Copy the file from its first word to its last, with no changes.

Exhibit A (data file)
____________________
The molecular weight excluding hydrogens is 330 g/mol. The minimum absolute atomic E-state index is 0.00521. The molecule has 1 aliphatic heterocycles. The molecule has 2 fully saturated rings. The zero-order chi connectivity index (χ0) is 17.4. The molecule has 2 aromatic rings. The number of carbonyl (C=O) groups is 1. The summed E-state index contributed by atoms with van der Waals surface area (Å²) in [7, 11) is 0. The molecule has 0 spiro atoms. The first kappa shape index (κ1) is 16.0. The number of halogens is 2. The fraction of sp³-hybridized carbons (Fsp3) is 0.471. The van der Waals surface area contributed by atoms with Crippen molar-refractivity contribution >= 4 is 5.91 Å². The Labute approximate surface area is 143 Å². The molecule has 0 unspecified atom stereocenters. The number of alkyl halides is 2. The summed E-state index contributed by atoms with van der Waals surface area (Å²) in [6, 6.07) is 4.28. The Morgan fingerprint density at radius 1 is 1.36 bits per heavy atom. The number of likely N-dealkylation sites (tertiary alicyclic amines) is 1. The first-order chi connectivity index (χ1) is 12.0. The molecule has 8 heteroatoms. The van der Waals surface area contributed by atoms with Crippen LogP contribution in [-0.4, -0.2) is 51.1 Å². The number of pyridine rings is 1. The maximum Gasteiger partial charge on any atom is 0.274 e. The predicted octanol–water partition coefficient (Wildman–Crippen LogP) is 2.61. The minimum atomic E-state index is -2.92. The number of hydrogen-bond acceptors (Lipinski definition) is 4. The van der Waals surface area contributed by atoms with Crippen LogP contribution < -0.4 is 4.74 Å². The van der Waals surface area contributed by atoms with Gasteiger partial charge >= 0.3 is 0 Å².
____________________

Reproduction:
The molecular weight excluding hydrogens is 330 g/mol. The minimum absolute atomic E-state index is 0.00521. The molecule has 1 aliphatic heterocycles. The molecule has 2 fully saturated rings. The zero-order chi connectivity index (χ0) is 17.4. The molecule has 2 aromatic rings. The number of carbonyl (C=O) groups is 1. The summed E-state index contributed by atoms with van der Waals surface area (Å²) in [7, 11) is 0. The molecule has 0 spiro atoms. The first kappa shape index (κ1) is 16.0. The number of halogens is 2. The fraction of sp³-hybridized carbons (Fsp3) is 0.471. The van der Waals surface area contributed by atoms with Crippen molar-refractivity contribution >= 4 is 5.91 Å². The Labute approximate surface area is 143 Å². The molecule has 0 unspecified atom stereocenters. The number of alkyl halides is 2. The summed E-state index contributed by atoms with van der Waals surface area (Å²) in [6, 6.07) is 4.28. The Morgan fingerprint density at radius 1 is 1.36 bits per heavy atom. The number of likely N-dealkylation sites (tertiary alicyclic amines) is 1. The first-order chi connectivity index (χ1) is 12.0. The molecule has 8 heteroatoms. The van der Waals surface area contributed by atoms with Crippen LogP contribution in [-0.4, -0.2) is 51.1 Å². The number of pyridine rings is 1. The maximum Gasteiger partial charge on any atom is 0.274 e. The predicted octanol–water partition coefficient (Wildman–Crippen LogP) is 2.61. The minimum atomic E-state index is -2.92. The number of hydrogen-bond acceptors (Lipinski definition) is 4. The van der Waals surface area contributed by atoms with Crippen LogP contribution < -0.4 is 4.74 Å². The van der Waals surface area contributed by atoms with Gasteiger partial charge >= 0.3 is 0 Å².